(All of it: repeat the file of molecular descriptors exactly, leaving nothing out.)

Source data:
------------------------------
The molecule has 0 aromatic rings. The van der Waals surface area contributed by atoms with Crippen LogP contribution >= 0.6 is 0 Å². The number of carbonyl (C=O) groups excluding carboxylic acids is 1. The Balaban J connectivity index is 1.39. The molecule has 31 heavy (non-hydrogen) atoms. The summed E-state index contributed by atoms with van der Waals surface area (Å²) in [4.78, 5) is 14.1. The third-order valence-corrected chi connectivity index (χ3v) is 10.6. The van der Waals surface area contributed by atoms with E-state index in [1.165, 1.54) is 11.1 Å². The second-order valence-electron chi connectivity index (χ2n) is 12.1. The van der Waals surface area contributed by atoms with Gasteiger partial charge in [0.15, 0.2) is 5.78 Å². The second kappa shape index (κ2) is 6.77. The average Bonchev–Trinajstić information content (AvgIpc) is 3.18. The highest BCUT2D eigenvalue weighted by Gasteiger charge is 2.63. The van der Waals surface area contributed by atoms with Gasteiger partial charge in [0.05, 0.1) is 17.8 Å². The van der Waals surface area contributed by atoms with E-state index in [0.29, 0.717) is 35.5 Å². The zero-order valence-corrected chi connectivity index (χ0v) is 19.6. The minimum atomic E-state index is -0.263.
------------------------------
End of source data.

The molecule has 0 aromatic rings. The van der Waals surface area contributed by atoms with Crippen LogP contribution >= 0.6 is 0 Å². The number of carbonyl (C=O) groups excluding carboxylic acids is 1. The Balaban J connectivity index is 1.39. The molecule has 31 heavy (non-hydrogen) atoms. The summed E-state index contributed by atoms with van der Waals surface area (Å²) in [4.78, 5) is 14.1. The third-order valence-corrected chi connectivity index (χ3v) is 10.6. The van der Waals surface area contributed by atoms with E-state index in [1.165, 1.54) is 11.1 Å². The second-order valence-electron chi connectivity index (χ2n) is 12.1. The van der Waals surface area contributed by atoms with Gasteiger partial charge in [0.15, 0.2) is 5.78 Å². The second kappa shape index (κ2) is 6.77. The average Bonchev–Trinajstić information content (AvgIpc) is 3.18. The highest BCUT2D eigenvalue weighted by Gasteiger charge is 2.63. The van der Waals surface area contributed by atoms with Gasteiger partial charge in [0.05, 0.1) is 17.8 Å². The van der Waals surface area contributed by atoms with E-state index in [0.29, 0.717) is 35.5 Å². The zero-order valence-corrected chi connectivity index (χ0v) is 19.6. The minimum atomic E-state index is -0.263.